Wednesday, March 15, 2017

 

Slush Funds


After this week’s snow/rain/slush storm, I have slush on the brain.  This piece, though, is about another kind of slush.

The recent New York TImes story about students who just need a small financial boost to make it to graduation rang true for me; it reminded me of this piece by Linda Tirado a couple of years ago about just how quickly a minor shortfall can snowball.  (Again with the winter metaphors…)  Late fees pile up, interest charges pile up.  An unaffordable car repair leads to missed classes or a lost job, which in turn leads to losing an apartment.  When you’re on the brink, it doesn’t take much.

But financial aid, as it’s usually done in higher education, requires (and assumes) patience, consistency, and time.  For people in survival mode, that’s often a terrible fit.  

This year, it’s even worse.  It was supposed to be better.  The Obama administration enacted “prior prior,” which would allow people to use the tax returns from 2015 in 2017.  That way, there’s no need to rush to get the 2016 returns done in time for the first-come, first-served state aid programs.  When a parent is unreachable or uncooperative, that can be challenging.  The goal was to make it slightly easier.  But the Trump administration shut down the IRS site that made previous years’ tax returns available, ostensibly to prevent identity theft.   Now, if you don’t happen to have your own paper copies of 2015’s taxes handy, you’re out of luck.

But even if you have all of the paperwork, financial aid is based on a model of predictable income and predictable expenses.  I remember it working reasonably well at Williams, where nearly everyone was traditional age, attending full-time, healthy, and living on campus.  The paperwork was a hassle, and the attitude towards family contributions from divorced parents back then was, well, counterfactual, but the system was a few tweaks away from being reasonable.  

In the community college world, though, it’s a shaky fit on a good day.  Students’ circumstances are much more heterogeneous and less controlled.  Parental income (or student income) for the self-employed or the marginally employed fluctuates much more quickly than financial aid can be adjusted.  The line between “educational” and “non-educational” expenses may be clear on paper, but it’s fuzzy on the ground.  If Mom’s car needs a repair so she can keep the job that allows her to pay the EFC, is that an educational expense?  The rules say no, but reality says yes.  

I give Sara Goldrick-Rab a lot of credit for starting the Fast Fund, which is an organized slush fund to direct cash straight to students who need it.  It’s not faith-based in the sense of being religiously affiliated, but it’s faith-based in the sense that she’s trusting her confederates not to abuse it.  And that’s where a lot of the issues with financial aid start.

Financial aid is complicated because we’re afraid that people will abuse it.  But its complexity also gets in the way of students who are actually trying, but whose lives are already complicated.  A means-tested benefit requiring two years of paperwork, several forms of i.d., and a few months to process won’t cut it when you’re hungry now, or the car won’t start now.  Tirado’s piece does a great job of spelling out the cascading chain of consequences for a single slip-up when you have no margin for error.  Yes, I understand the need to avoid fraud.  But there’s such a thing as being too vigilant.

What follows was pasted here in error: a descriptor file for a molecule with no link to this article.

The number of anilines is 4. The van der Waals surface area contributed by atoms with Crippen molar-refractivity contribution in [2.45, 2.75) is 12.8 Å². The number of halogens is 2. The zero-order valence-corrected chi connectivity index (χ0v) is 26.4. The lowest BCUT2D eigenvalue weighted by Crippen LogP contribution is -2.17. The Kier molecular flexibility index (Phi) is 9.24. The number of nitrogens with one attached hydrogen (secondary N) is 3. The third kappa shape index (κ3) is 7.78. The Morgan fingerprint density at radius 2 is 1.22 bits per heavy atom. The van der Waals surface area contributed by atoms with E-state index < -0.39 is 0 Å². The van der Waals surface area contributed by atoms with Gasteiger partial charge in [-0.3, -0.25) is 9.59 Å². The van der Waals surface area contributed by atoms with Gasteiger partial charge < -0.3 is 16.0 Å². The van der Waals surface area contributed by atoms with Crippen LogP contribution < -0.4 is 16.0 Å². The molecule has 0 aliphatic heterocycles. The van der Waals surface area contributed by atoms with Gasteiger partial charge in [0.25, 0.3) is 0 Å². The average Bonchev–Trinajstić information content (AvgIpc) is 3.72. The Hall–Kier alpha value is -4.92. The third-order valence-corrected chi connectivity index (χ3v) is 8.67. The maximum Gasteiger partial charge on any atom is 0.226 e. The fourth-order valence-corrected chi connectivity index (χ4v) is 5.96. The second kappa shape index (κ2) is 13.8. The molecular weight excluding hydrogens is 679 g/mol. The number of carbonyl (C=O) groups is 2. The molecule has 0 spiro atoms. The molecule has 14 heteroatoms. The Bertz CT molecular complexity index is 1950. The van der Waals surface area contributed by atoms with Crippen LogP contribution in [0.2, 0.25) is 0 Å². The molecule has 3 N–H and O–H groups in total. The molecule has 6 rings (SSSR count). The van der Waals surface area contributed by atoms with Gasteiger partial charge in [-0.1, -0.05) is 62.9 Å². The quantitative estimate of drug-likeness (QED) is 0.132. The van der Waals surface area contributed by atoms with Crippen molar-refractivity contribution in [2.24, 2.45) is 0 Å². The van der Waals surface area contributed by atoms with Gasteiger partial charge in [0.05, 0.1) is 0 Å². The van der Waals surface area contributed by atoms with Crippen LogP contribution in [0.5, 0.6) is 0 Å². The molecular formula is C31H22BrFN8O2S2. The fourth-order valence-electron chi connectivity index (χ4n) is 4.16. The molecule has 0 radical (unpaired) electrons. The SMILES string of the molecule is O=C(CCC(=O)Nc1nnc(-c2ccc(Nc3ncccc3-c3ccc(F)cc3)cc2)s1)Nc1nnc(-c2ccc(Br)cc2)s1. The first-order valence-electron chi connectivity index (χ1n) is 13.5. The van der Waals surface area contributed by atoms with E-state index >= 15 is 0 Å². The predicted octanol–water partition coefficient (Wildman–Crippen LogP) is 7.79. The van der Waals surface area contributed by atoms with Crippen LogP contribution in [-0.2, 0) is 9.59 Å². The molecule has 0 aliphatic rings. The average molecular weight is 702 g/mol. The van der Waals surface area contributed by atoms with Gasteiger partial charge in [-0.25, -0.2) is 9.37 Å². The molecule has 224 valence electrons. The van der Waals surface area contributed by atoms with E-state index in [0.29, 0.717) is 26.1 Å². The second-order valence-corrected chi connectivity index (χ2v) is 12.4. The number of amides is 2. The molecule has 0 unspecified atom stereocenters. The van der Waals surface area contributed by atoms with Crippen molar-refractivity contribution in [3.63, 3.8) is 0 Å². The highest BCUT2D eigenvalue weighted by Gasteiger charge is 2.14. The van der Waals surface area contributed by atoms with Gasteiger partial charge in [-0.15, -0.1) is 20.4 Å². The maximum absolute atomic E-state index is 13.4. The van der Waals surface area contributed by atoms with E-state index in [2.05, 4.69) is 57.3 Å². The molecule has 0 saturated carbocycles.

In the short term, I’m thinking the most reasonable paths are the ones that don’t single out individual students at all.  Move to OER as much as possible, so nobody has to go without books, and Pell refund checks go farther.  Extend the free lunch program to community colleges, so students can eat (and don’t have to rely on food pantries).  Over time, move to free community colleges, so students don’t have to work so many hours for pay and can actually study.  And to the extent that it’s possible to establish local versions of emergency grants -- perhaps through college foundations -- it makes sense to try.  

Obviously, none of these would be as effective as an economy with plenty of well-paying jobs to go around, but that’s not on the table right now.  Removing some costs, and setting up slush funds for others, could make significant differences at low cost.  I’m no fan of slush on my awning, but in this context, some slush funds may be just the thing.


Comments:
Georgia State's efforts to help students meet the financial gap and graduate would be more meaningful if the school hadn't created that gap with it's out-of-control athletic fees. The school, where most students are commuters and a large number are non-traditional students, charges an athletic fee of $277 per semester to support its Division 1 football boondoggle. Even with free admission to games, students are interested enough to show up. (Probably because they are too busy working to try to pay their athletic fees.) Stepping away from Division 1 football would save students significant money in fees and have the added bonus of allowing the team a chance to actually win a game. http://www.chronicle.com/interactives/ncaa-subsidies-main#id=details_139940
 
I'm not in a position to see those kinds of financial issues, just personal family problems that can't be solved with money.

The only problem with your idea, on a national scale, is that it only takes one minor "scandal" to blow it all away. Worse, anyone who adds up tiny amounts of fraud across a huge country will easily come up with a million dollar tab for the taxpayers. The only way to do it is with a foundation and hope you don't get punished for it.
 
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